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The business case for intelligent embedded DWDM over active DWDM

Several methods are available for data center connectivity in enterprise networks. Companies can run the network by themselves in a private network or have an operator run it for them through a managed service. Building a private network requires access to dark fiber, either owned or leased, between the sites. Various technology choices are possible depending on the total amount of traffic required throughout the lifetime of the network and the distance between sites. This article focuses on comparing two of them: intelligent distance-extending DWDM and active transponder-based DWDM.

Active telecom-grade DWDM systems

An active DWDM system, commonly referred to as a transponder-based system, is an alternative for data center connectivity that allows large amounts of data to be transported between sites. The transponder takes the output of the SAN or IP switch— usually in a short wave 850nm or long wave 1310nm format — and converts it through an optical-electrical-optical (OEO) DWDM conversion.

There is a clear demarcation point between the optical DWDM layer and the data layer (Ethernet of Fibre Channel protocols). This is important for two reasons. First, a DWDM signal can travel farther than a short-range signal, making it suitable for data center connectivity between geographically separated data centers. Second, many DWDM signals can be connected through a multiplexer and simultaneously transmitted over a dark fiber.

Intelligent distance-extending DWDM

Smartoptics has developed M-Series, a distance-extending DWDM multiplexer that combines the simplicity and cost effectiveness of an embedded DWDM approach with the long distance and management functionality of the traditional telecom-grade active DWDM systems. The result: a 1U platform that can simultaneously handle multiple traffic channels up to a distance of 200km. This is a blessing for campus and corporate data center connectivity, eliminating the usual amplification and signal conditioning user-tuning requirements and leaving the user with a plug-and-play solution for all current and future traffic protocols.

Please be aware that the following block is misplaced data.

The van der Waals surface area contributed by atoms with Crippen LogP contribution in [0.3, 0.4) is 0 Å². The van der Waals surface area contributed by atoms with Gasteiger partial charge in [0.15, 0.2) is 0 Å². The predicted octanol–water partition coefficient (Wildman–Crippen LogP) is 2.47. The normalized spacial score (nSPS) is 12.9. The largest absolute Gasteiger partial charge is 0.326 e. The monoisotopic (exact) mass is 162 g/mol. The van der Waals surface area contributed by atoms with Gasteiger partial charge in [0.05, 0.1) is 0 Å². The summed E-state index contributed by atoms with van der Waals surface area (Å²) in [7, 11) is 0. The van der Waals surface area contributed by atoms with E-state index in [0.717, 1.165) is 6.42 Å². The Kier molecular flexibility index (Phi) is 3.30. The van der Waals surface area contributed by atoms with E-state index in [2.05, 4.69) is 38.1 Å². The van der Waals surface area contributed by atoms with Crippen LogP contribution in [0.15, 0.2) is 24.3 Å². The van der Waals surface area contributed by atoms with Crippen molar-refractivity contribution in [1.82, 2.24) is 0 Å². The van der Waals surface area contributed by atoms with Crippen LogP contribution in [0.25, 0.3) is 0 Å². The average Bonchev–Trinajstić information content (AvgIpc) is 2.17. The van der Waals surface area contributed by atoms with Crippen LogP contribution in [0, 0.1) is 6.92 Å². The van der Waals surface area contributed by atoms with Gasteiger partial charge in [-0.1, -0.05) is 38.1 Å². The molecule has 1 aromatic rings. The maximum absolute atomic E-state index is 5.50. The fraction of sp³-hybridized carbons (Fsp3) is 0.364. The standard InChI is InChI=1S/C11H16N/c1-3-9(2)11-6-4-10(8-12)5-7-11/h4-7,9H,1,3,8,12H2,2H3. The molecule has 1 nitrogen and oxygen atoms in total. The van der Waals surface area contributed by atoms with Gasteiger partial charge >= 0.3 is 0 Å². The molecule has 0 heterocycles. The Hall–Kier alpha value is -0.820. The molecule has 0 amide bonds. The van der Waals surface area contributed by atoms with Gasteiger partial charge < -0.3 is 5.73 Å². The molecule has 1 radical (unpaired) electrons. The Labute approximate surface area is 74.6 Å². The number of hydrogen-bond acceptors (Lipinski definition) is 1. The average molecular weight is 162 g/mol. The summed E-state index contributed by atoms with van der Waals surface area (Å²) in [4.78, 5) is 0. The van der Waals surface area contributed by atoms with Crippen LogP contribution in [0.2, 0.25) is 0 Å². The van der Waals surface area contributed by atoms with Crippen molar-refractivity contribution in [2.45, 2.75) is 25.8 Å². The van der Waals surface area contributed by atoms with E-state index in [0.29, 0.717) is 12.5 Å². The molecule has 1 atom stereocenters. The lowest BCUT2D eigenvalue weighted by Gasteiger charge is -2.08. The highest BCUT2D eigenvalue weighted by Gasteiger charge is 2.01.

Telecom-grade DWDM system

Open-line networking DWDM system

  • Complex and inflexible networking
  • Telecom system not aimed at the enterprise
  • FC switch needs to be in R_Ready mode
  • R_Ready removes the FC proprietary functions
  • FEC in the FC switch needs to be disabled
  • 2 configurations required – switch and DWDM system
  • Open-line networking for datacom connectivity
  • Embedded DWDM transceivers and/or transponders
  • Layer 1 interoperability tested and approved by Brocade
  • Plug-and-play embedded DWDM approach
  • No special configuration required in the switch
  • Easily upgradeable – just add SFP for extra channels
  • Total control of network and bid process
  • Lower TCO and no hidden opex, more budget for other areas

Capex and opex over 3 years

8-channel 16Gbps M-Series system

Investment (first 3 years)
1 x M-Series intelligent DWDM System $85,0000
Capital expenditure (capex): $85,000

Continual operational costs (for 3 years)
Fiber leasing costs $36,000

Total cost (3 years): $121,000

8-channel 16Gbps active DWDM system

Investment (first 3 years)
1 x Active DWDM system $7114,600
Capital expenditure (capex):   $114,600

Continual operational costs (for 3 years)
Fiber leasing costs $36,000
SLA & SW licensing $36,000
Operational expenditure (opex): $72,000

Total cost (3 years): $186,600

Using a traditional DWDM system enables you to transport large amounts of data between customer sites but these systems are inherently complicated and can be overly expensive. In most cases, the platforms are built for telecom-grade networks and have features simply not required for corporate data center connectivity. They are often cumbersome to maneuver and complicated to design, install and configure. Enterprises aim to carry as much data over their fiber network as needed with no impact on quality of service. Their requirements simply differ from those of a telecom operator, who delivers individual circuits to multiple users.

Intelligent distance-extending DWDM using the Smartoptics M-Series platform offers the same capacity as an active transponder-based DWDM platform but in a much simpler way. There is only 1U of rack space required, and new services are quickly and conveniently added just by adding the required number of optical transceivers. M-Series comes prebuilt to manage longer distances — eliminating the need for additional amplifiers or signal conditioning units.

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